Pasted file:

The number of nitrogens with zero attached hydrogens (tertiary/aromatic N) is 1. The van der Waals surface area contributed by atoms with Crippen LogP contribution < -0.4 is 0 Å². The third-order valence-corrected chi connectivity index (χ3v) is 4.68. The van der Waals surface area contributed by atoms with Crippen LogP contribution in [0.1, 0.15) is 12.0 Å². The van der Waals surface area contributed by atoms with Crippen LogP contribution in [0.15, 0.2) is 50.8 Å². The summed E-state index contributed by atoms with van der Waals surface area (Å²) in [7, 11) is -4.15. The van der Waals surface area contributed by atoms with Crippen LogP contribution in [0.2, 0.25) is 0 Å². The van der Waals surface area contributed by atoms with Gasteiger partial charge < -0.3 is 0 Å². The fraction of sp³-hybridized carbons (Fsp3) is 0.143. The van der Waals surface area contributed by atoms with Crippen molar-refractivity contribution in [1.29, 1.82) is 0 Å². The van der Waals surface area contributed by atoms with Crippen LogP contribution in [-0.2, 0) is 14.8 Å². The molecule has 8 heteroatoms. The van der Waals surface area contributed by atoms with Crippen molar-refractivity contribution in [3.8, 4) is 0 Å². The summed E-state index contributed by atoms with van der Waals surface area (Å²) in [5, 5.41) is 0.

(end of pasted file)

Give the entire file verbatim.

The number of nitrogens with zero attached hydrogens (tertiary/aromatic N) is 1. The van der Waals surface area contributed by atoms with Crippen LogP contribution < -0.4 is 0 Å². The third-order valence-corrected chi connectivity index (χ3v) is 4.68. The van der Waals surface area contributed by atoms with Crippen LogP contribution in [0.1, 0.15) is 12.0 Å². The van der Waals surface area contributed by atoms with Crippen LogP contribution in [0.15, 0.2) is 50.8 Å². The summed E-state index contributed by atoms with van der Waals surface area (Å²) in [7, 11) is -4.15. The van der Waals surface area contributed by atoms with Crippen LogP contribution in [0.2, 0.25) is 0 Å². The van der Waals surface area contributed by atoms with Gasteiger partial charge < -0.3 is 0 Å². The fraction of sp³-hybridized carbons (Fsp3) is 0.143. The van der Waals surface area contributed by atoms with Crippen molar-refractivity contribution in [1.29, 1.82) is 0 Å². The van der Waals surface area contributed by atoms with Crippen LogP contribution in [-0.2, 0) is 14.8 Å². The molecule has 8 heteroatoms. The van der Waals surface area contributed by atoms with Crippen molar-refractivity contribution in [3.8, 4) is 0 Å². The summed E-state index contributed by atoms with van der Waals surface area (Å²) in [5, 5.41) is 0.